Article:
Restoring Remy

“Hand me the box of nails” Appa instructed me while he held together the re-used pallet wood of the crates we were unboxing.  I knew the nail box all my life. It was the dirty brown cylindrical box which has stayed with us for many years and beside it would be the hammer, its inseparable friend. Appa pulled out the good nails from the crate and dropped it into the nail box saving it for later. Every now and then the nail box was called for, and it would appear with its dutiful hammer to meet our demands, and then it would go back to the bottom shelf right corner and wait.

 My dad’s enthusiasm to get the next promotion kept us moving every two years from towns to villages to cities. The landscapes, people, school, and the language changed but somethings tagged along with us everywhere we went. The nail box was one of them. It had accumulated layers of grime as years passed, which even protected it from rusting any further.


We sent a video of this restored Remy to my parents who were equally surprised. No one knew the hidden blue. I pat dried it, kept it in the sun to remove any traces of water, applied a thin layer of oil in the inside to avoid it from further rusting and here it is the Remy restored.

A day later my dad calls to share with us the story of Remy entering our home. In 1960 when my dad’s sister was a baby, they wanted to buy a powder. They were living in Cuddapah, Andhra Pradesh. He had gone to a fancy shop in ” ” and got this face powder for his little sister. I can’t imagine in my wildest of dreams how the tin box survived all these years with no use for it. But it did. It waited in my grandma’s house for the next 18 years until my dad got married, got a job away from his home town. He packed up his first box of things from home and left to a town nearby with his wife and his first born that’s me. They bought a hammer and some nails to help in packing and unpacking and carried the nails in a waste brown cylindrical rusted box which we all know now as Remy. Remy is approximately 60 years old now.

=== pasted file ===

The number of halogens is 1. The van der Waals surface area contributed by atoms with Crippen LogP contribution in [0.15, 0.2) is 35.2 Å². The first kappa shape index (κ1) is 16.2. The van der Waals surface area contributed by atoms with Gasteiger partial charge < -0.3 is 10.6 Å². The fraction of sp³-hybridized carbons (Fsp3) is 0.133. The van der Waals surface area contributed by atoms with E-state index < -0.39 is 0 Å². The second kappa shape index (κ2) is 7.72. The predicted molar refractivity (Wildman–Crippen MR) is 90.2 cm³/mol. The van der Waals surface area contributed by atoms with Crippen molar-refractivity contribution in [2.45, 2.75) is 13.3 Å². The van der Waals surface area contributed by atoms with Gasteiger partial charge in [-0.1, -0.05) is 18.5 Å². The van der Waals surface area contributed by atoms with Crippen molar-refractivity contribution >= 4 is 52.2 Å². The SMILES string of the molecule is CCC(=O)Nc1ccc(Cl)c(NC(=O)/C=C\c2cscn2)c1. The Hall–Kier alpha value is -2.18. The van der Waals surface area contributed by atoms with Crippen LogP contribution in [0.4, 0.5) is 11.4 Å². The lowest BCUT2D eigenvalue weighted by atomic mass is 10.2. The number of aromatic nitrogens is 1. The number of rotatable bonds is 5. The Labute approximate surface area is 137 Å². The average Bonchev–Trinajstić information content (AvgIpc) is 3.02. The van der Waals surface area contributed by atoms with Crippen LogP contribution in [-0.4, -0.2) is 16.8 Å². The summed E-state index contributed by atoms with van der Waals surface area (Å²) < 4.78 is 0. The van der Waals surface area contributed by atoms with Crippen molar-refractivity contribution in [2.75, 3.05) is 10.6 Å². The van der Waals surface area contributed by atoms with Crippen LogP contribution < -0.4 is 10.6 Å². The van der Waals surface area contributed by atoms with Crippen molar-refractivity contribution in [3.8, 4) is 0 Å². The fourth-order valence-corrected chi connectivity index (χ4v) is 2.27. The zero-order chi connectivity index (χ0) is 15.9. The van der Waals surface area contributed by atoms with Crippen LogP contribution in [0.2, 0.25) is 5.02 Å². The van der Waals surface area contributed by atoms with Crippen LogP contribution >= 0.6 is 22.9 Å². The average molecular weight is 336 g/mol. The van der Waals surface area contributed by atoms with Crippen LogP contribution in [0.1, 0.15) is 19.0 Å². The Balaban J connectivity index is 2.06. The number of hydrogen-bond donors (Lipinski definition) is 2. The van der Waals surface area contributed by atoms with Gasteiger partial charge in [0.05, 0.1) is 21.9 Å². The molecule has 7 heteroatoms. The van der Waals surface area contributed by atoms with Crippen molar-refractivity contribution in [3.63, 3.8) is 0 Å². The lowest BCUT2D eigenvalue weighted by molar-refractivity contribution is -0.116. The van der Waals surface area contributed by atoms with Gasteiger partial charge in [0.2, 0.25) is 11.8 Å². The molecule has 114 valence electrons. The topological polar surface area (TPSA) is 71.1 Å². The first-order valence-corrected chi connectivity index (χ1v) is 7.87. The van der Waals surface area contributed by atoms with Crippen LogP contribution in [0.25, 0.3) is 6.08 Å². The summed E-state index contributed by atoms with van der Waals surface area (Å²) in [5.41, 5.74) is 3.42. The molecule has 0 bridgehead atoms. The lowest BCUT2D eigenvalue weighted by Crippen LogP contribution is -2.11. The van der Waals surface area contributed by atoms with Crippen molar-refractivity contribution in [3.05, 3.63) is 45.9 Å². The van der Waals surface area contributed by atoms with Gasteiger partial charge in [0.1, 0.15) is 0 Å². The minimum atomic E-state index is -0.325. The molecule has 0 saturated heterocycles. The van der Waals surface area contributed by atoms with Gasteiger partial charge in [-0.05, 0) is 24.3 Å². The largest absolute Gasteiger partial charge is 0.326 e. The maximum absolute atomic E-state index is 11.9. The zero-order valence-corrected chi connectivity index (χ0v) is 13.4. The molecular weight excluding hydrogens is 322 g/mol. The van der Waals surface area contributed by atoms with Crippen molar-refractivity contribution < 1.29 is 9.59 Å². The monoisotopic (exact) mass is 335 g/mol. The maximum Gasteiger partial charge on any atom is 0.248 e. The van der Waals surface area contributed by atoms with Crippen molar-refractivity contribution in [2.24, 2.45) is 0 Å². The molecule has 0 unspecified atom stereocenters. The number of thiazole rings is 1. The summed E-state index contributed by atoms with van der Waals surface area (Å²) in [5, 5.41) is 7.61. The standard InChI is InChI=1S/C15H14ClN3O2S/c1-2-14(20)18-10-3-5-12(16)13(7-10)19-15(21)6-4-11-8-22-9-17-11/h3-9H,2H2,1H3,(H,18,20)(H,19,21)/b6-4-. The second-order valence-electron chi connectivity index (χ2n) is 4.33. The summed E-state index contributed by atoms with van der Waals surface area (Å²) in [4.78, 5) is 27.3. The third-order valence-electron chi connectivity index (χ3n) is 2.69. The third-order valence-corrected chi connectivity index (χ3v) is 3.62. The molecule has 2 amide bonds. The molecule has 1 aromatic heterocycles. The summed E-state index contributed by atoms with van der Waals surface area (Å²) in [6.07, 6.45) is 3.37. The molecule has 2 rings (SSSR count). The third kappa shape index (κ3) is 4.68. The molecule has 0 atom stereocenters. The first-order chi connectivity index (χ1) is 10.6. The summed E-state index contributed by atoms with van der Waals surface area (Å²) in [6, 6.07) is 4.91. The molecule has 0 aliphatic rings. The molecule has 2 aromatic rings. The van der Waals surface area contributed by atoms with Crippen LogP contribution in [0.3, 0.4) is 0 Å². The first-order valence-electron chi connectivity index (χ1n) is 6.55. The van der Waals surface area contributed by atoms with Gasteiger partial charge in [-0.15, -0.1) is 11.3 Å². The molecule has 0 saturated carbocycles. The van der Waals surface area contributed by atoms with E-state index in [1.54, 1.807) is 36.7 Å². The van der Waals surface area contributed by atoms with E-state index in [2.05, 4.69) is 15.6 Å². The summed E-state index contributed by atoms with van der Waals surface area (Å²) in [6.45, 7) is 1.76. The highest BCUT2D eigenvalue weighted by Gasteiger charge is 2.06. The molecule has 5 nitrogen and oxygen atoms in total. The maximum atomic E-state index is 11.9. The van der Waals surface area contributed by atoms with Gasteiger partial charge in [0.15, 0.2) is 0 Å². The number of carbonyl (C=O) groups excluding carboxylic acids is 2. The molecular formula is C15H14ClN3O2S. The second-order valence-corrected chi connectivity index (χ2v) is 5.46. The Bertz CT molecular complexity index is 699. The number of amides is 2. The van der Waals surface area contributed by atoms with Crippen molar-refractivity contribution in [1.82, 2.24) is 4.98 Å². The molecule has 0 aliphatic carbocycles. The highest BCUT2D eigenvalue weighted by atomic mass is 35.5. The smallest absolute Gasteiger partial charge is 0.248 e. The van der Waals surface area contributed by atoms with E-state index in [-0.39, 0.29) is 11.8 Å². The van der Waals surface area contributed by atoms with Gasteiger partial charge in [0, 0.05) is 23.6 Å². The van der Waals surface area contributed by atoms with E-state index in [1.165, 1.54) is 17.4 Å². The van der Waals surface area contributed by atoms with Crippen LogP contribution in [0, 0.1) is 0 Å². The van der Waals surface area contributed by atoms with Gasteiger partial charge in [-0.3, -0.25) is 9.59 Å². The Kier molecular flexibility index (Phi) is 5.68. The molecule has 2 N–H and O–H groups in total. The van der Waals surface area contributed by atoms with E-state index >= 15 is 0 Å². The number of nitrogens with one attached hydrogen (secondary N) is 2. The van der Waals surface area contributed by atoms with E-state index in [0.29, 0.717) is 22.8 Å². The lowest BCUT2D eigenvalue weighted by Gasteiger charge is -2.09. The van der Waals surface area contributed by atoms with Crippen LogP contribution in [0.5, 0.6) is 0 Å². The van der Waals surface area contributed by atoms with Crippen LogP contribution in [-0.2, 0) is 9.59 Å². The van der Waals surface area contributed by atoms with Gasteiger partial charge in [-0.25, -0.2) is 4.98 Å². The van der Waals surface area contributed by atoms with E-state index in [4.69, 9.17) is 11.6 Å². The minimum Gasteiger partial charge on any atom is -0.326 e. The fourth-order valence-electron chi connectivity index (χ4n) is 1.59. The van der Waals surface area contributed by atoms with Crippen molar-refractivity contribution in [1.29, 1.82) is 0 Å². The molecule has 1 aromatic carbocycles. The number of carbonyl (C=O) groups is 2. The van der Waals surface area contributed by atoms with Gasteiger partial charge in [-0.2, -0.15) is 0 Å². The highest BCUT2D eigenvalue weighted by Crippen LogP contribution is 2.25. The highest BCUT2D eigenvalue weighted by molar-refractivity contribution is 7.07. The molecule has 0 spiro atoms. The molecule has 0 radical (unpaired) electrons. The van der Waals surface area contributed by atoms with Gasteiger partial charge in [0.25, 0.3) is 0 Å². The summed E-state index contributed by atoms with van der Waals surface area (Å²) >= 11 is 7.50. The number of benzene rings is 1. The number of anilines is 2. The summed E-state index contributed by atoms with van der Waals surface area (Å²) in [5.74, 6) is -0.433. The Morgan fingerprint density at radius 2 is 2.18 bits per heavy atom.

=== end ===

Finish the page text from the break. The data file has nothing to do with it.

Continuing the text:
A bit of background about “Rem’y toilet powder “.

The  60s in India was the era of brands emerging. It was the year the lower middle class would buy a branded item for their necessities. BATA was a luxury brand chappal, Lux soap was for the heroines but at most reach of the upper-middle class. Everyday items came with an ad and a brand name to choose from. We lost our Chikkakai to shampoo at the same time. I knew all the brands but could not afford many as my dad was very brand conscious. He was very conscious to not bring any branded items home. We had everything necessary and sufficient. Nirma the washing powder which gave tough competition to many fancy brands like Rin came up in the 70’s. One of the products of this era was the Remy talcum powder with more know names of today like the Ponds.

I am not sure how my daughter would react if I gave her a box of soft powder and puff to smear the powder on your face and neck I found it to be ridiculous even when I was a kid. Many aunties smeared it on their wet faces with patches of it sedimented in several crevasses of their faces. The sweat would wipe some and their saree would clear the rest to reveal the real self soon.

Among many brands that folded Remy was one of them. Even today this tin box with its powder intact is sold for $29.00 as a collectible. Would I want that someday? I am sure I don’t. But I sure love this Remy darling on my shelf sitting with all my stones, tree barks and lava rocks I have collected in my travels.

Here is the original Remy Toilet powder. Photo source Net.


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1 Comment

  • The write up around the Nail Box is fantastic.It reminds, Not only the persons have their individual foot prints, the lifeless things also carry it’s history, it’s sentiments, connectivity and it’s journey all through. Generally we fall to notice or ignore. The writer with her insight brought the 60 years old Nail Box to the lime light. Great memories inter woven with a tiny thing is well brought out with her magical words. Fantastic.

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